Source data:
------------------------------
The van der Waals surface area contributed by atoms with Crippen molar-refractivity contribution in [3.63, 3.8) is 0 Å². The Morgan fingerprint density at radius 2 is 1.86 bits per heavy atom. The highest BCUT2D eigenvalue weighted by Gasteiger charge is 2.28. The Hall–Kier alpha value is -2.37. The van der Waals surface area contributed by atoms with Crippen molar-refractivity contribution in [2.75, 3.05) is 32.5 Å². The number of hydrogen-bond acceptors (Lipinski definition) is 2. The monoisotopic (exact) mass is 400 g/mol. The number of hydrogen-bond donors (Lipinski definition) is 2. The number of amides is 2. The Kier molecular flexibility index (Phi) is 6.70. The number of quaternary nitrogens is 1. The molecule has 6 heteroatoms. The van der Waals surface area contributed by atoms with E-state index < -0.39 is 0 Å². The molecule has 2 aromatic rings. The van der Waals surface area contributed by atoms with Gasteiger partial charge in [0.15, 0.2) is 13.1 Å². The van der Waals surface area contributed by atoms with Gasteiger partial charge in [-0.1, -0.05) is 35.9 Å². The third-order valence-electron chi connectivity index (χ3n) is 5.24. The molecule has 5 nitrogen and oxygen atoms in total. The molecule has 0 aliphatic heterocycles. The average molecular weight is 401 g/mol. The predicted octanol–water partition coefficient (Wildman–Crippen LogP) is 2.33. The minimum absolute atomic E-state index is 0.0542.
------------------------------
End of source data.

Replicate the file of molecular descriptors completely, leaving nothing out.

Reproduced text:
The van der Waals surface area contributed by atoms with Crippen molar-refractivity contribution in [3.63, 3.8) is 0 Å². The Morgan fingerprint density at radius 2 is 1.86 bits per heavy atom. The highest BCUT2D eigenvalue weighted by Gasteiger charge is 2.28. The Hall–Kier alpha value is -2.37. The van der Waals surface area contributed by atoms with Crippen molar-refractivity contribution in [2.75, 3.05) is 32.5 Å². The number of hydrogen-bond acceptors (Lipinski definition) is 2. The monoisotopic (exact) mass is 400 g/mol. The number of hydrogen-bond donors (Lipinski definition) is 2. The number of amides is 2. The Kier molecular flexibility index (Phi) is 6.70. The number of quaternary nitrogens is 1. The molecule has 6 heteroatoms. The van der Waals surface area contributed by atoms with E-state index < -0.39 is 0 Å². The molecule has 2 aromatic rings. The van der Waals surface area contributed by atoms with Gasteiger partial charge in [0.15, 0.2) is 13.1 Å². The van der Waals surface area contributed by atoms with Gasteiger partial charge in [-0.1, -0.05) is 35.9 Å². The third-order valence-electron chi connectivity index (χ3n) is 5.24. The molecule has 5 nitrogen and oxygen atoms in total. The molecule has 0 aliphatic heterocycles. The average molecular weight is 401 g/mol. The predicted octanol–water partition coefficient (Wildman–Crippen LogP) is 2.33. The minimum absolute atomic E-state index is 0.0542.